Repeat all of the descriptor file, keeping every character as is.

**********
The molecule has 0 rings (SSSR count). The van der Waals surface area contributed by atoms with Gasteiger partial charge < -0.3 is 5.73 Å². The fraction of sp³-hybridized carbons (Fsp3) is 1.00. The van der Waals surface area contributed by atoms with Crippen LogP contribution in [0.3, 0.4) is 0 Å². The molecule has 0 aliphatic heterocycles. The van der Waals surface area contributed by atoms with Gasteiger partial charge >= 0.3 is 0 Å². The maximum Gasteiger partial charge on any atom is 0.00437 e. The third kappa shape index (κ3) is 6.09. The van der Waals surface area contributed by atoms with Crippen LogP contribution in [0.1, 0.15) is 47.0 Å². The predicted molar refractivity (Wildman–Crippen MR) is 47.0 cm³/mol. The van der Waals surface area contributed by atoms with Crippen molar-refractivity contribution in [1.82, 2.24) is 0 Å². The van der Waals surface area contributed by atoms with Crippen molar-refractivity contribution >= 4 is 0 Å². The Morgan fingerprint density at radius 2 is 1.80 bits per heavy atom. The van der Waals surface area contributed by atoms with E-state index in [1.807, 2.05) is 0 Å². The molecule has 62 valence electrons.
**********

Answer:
The molecule has 0 rings (SSSR count). The van der Waals surface area contributed by atoms with Gasteiger partial charge < -0.3 is 5.73 Å². The fraction of sp³-hybridized carbons (Fsp3) is 1.00. The van der Waals surface area contributed by atoms with Crippen LogP contribution in [0.3, 0.4) is 0 Å². The molecule has 0 aliphatic heterocycles. The van der Waals surface area contributed by atoms with Gasteiger partial charge >= 0.3 is 0 Å². The maximum Gasteiger partial charge on any atom is 0.00437 e. The third kappa shape index (κ3) is 6.09. The van der Waals surface area contributed by atoms with Crippen LogP contribution in [0.1, 0.15) is 47.0 Å². The predicted molar refractivity (Wildman–Crippen MR) is 47.0 cm³/mol. The van der Waals surface area contributed by atoms with Crippen molar-refractivity contribution in [1.82, 2.24) is 0 Å². The van der Waals surface area contributed by atoms with Crippen molar-refractivity contribution >= 4 is 0 Å². The Morgan fingerprint density at radius 2 is 1.80 bits per heavy atom. The van der Waals surface area contributed by atoms with E-state index in [1.807, 2.05) is 0 Å². The molecule has 62 valence electrons.